The Newspaper of Irvington High School

Irvington Administration Transitions to Stricter Enforcement of Disciplinary Policies

As a result of recent culmination of disciplinary rule infractions at the start of the second semester, Irvington administration has consequently tightened enforcement of such policies. In the past weeks, Irvington administration has sent more students than usual to the office on accounts of lack of passes. Many teachers have become less stringent on pass policies as the year has progressed, and now it’s not uncommon to for teachers to send multiple people with one pass, or in the case that the pass has been lost or misplaced, some teachers have sent students out with a note or no pass at all.  

“We’ve been seeing a lot more door dash action recently,” Principal Melsby said. “It’s a lot easier to monitor if we bring all the people in the hall into the office, so the pass is really protecting you from being brought in with the wave of tardies.”

Campus supervisor, Ms. Hartmangruber, agrees that there comes a point where further measures must be taken for people to notice and follow the rules.

“People have become very complacent. We have over 2400 students and 100 teachers.  If everyone just let out one kid, that’s already more than a hundred kids running around the hallways,” Hartmangruber said. “Rules are there for a reason, and the hall passes are important especially for disaster preparedness.”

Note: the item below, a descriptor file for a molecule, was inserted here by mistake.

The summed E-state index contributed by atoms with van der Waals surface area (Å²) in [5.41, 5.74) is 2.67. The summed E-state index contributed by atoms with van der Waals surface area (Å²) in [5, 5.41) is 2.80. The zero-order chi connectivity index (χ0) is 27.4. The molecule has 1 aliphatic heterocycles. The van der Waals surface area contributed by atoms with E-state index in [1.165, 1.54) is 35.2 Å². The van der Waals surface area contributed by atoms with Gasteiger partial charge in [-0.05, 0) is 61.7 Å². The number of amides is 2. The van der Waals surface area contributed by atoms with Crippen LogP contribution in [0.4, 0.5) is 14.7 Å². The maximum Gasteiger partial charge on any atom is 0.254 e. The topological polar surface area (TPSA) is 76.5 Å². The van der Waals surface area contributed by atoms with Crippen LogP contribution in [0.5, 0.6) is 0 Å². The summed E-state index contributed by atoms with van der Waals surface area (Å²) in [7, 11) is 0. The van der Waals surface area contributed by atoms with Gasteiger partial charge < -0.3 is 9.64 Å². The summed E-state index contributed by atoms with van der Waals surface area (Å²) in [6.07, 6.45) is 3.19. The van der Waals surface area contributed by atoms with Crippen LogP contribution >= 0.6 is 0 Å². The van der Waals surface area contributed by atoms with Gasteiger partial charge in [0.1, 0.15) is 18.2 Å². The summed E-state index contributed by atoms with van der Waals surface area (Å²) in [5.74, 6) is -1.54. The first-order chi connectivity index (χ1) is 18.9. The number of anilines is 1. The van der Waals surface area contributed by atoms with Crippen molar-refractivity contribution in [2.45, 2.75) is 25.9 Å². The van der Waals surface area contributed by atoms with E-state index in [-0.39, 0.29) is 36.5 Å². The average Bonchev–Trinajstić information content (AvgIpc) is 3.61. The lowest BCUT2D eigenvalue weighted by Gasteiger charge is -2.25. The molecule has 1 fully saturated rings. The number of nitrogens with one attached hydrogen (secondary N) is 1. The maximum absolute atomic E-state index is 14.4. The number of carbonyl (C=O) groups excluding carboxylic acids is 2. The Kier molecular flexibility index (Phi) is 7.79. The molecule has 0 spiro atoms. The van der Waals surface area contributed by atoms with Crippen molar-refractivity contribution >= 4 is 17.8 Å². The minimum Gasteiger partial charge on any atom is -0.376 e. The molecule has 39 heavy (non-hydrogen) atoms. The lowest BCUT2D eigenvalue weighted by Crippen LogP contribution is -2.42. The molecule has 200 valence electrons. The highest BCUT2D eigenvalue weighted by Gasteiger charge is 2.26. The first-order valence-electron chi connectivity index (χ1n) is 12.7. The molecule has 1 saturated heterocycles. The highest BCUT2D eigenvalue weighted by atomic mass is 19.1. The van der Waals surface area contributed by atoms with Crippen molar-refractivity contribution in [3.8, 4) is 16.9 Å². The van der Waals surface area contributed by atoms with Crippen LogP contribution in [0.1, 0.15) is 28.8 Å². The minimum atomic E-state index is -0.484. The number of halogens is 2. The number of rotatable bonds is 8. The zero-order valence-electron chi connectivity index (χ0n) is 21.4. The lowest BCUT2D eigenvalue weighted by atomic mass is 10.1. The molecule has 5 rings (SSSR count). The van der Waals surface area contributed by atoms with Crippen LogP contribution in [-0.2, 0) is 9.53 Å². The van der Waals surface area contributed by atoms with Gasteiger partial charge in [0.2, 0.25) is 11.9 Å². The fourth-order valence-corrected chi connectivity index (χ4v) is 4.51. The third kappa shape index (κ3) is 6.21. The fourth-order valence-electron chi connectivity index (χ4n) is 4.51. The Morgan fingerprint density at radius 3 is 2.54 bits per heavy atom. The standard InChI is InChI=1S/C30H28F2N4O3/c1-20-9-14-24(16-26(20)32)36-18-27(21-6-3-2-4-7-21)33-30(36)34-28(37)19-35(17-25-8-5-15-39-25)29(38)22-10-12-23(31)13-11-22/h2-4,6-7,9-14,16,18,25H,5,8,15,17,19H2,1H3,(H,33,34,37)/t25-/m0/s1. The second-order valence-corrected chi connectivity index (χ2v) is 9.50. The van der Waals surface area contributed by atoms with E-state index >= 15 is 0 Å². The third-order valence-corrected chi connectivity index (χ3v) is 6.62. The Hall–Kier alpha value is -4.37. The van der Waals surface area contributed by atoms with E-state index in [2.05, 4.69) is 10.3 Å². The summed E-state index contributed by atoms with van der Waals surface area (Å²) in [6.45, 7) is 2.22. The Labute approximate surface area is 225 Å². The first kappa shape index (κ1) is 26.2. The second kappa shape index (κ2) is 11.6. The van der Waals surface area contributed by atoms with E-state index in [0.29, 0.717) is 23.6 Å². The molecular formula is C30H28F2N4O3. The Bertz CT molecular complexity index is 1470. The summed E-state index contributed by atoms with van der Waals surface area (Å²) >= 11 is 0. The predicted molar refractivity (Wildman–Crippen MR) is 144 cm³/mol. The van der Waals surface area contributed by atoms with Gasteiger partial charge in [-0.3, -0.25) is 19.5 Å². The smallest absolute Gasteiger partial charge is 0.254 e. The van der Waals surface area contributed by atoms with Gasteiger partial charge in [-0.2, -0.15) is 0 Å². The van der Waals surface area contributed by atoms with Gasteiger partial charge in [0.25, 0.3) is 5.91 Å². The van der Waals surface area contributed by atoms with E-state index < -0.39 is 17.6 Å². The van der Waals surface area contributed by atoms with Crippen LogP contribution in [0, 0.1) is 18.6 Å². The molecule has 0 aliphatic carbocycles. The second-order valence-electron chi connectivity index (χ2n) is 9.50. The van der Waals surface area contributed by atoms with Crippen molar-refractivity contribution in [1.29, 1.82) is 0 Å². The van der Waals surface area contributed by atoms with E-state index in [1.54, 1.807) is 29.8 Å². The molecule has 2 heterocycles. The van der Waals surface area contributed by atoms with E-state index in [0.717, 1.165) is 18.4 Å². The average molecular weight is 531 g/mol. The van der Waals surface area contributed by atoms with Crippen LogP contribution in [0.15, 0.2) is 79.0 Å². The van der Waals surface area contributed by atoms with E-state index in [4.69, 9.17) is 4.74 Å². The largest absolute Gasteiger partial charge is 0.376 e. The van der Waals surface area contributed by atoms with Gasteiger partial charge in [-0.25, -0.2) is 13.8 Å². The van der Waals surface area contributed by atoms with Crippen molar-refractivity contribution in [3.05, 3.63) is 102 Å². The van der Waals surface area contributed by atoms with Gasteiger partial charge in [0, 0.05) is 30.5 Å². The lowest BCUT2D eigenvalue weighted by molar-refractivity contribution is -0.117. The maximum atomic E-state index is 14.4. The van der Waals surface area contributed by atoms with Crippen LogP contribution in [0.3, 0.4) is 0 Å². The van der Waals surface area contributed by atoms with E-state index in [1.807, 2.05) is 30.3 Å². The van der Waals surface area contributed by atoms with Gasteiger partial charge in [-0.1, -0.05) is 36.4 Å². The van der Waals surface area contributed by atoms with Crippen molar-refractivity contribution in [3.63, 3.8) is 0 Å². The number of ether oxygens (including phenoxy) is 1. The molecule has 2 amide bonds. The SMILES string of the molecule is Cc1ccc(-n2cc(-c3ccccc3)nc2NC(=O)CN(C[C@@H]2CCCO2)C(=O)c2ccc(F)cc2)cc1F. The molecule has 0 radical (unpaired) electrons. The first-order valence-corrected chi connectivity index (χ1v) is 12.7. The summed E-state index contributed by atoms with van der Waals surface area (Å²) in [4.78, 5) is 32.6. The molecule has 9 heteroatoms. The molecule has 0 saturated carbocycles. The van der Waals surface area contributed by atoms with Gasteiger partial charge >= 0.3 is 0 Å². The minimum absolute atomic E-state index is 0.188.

However, sometimes it is the teacher’s negligence for replacing or keeping track of the pass that leads to such incidences, and Principal Melsby and Campus Supervisor Hartmangruber agree that it is the teacher’s responsibility to make sure students sign out when using the pass and that the pass is replaced.

Aside from the issues of tardiness and hall passes, the administration established a new rule regarding the use of two earbuds.

“The earbuds were never part of the discipline policy,” Principal Melsby said. “It is more of a reminder. We’ve noticed that not everyone is hearing the announcements, so we just want to make sure that students are safe and [aware of their surroundings].”

Stricter enforcement hasn’t yet lead to stricter consequences, and for now, Irvington administration are treating some infractions as a warning to follow the rules.  

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